The first funeral home profit and loss statement I ever saw showed that the firm had spent $30,000 on “escort services.” Back then, my immediate, uninformed reactions were, “That’s not deductible!” and “What a pervert!”
I have grown smarter in the past 40 years, and my goal now is to leave this profession smarter and better prepared for the future than it was when I first encountered it in 1985.
On New Year’s Eve, as we toast to auld lang syne, we often promise to all within earshot our forthcoming resolutions to do better. Thus, we might promise to lose weight, be a more caring spouse, not curse as much and other superficial things.
On New Year’s morning, however, while eating our third doughnut, defending ourselves from the criticism of our spouse for eating three doughnuts and cursing the jelly stain on our shirt, we realize 2023 will probably be the same as 2022 and other prior years.
But not this year! Now, in January 2023, as you begin the next year of business operations, I beseech you to make and keep the following three business resolutions.
Resolution 1: I will set my cremation prices properly
Do not look at last year’s pricing and simply adjust it by some arbitrary percentage. Instead, assume that last year’s increase was wrong and it’s an error you don’t want to replicate year after year. Setting your prices correctly starts with knowing your total overhead. This consists of operating overhead (the total cost of all operational expenses) plus financial overhead (the sum cost of principal and interest on your debt payments, business income taxes, capital reinvested into the business assets, any increase in cash reserves over the previous year and profit).
When you try to estimate your total overhead using this equation, it doesn’t hurt to “assume high.” The worst that could happen is you will end up with more profit.
After you calculate total overhead, divide that number by an estimate of your total caseloads for the coming year. If you’re not sure about that number, look at your three-year case average and multiply by 90%. (Again, if you multiply it by 100%, that’s fine because you will end up with more profit. Do you see a theme to my thinking here?)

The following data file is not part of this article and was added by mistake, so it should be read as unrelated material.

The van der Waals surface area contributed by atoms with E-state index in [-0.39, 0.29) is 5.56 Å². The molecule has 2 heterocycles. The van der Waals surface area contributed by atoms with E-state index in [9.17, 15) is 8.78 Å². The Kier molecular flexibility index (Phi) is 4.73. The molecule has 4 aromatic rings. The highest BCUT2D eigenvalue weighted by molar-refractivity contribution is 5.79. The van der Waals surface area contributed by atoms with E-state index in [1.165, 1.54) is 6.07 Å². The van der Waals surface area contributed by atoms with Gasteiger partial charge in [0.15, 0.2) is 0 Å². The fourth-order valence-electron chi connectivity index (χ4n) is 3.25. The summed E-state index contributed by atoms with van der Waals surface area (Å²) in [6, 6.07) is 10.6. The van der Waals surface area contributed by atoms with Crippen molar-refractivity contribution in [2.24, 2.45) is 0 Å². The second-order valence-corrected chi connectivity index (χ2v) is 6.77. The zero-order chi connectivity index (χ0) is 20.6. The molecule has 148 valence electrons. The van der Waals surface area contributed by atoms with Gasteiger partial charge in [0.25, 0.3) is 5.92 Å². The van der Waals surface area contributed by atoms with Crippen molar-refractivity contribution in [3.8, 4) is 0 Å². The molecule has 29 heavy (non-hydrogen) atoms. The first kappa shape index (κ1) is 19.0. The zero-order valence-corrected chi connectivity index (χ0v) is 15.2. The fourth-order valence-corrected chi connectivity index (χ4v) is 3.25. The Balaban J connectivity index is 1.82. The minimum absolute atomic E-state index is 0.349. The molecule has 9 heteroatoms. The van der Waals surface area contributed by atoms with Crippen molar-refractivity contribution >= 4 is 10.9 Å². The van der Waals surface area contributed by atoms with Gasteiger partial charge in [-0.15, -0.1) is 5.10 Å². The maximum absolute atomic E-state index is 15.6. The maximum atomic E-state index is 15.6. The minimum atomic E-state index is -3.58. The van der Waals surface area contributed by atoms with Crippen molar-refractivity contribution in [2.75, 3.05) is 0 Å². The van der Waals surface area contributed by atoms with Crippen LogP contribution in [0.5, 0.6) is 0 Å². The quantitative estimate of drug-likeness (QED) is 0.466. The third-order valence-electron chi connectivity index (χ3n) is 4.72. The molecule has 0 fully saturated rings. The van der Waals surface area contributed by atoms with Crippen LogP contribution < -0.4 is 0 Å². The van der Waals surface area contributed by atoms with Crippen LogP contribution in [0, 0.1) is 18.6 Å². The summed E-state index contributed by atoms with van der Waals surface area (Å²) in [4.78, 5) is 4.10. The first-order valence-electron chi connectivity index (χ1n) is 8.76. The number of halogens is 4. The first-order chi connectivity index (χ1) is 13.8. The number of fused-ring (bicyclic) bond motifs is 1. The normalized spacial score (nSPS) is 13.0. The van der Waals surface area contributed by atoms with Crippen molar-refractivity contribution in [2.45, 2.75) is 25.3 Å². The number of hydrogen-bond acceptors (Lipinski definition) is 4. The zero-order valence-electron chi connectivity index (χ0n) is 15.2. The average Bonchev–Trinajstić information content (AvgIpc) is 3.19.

Dividing your total overhead by your estimated cases will derive your gross profit per call. In 1985, everyone focused on average revenue per call. In the present world of funeral service, however, where not everyone buys a casket, you need to focus on gross profit per call. (In accounting terms, gross profit consists of your total revenue less the cost of goods sold.)
Gross profit per call is the future standard for the profession. For example, if your total overhead is $1 million and you serve 250 families in 2023 – all of them choosing cremation – then your gross profit per call would be $4,000. The bulk of that would comprise service fees, since there is not much merchandise profit in selling urns.
The fact that your competitor charges half as much for cremation should mean nothing to you. You must base your prices on your overhead. Your competitor does not have your overhead. Maybe they don’t care if they go bankrupt. Warren Buffet put it particularly well when he said, “Only when the tide goes out do you discover who’s been swimming naked.”
You cannot continue to tax burial consumers to pay for the overhead you are afraid to collect from cremation consumers.
Resolution 2: I will recruit people to join the profession
I know you are busy, but unless you do something now, you will be even busier in the future. Your profession is losing about 500 licensees a year due to death, attrition and burnout. This is the net between hiring and licensing.
What’s more, the average funeral home call volume has increased from roughly 85 calls in 1985 to almost 140 calls today. This has nothing to do with your good marketing efforts; it’s because the population has grown from about 240 million in 1985 to more than 333 million now.
Furthermore, the U.S. mortality rate has grown from 8.2 deaths per thousand population in 2008 to roughly 9 deaths per thousand last year. The increased mortality rate multiplied by a greater population simply equals more deaths every year.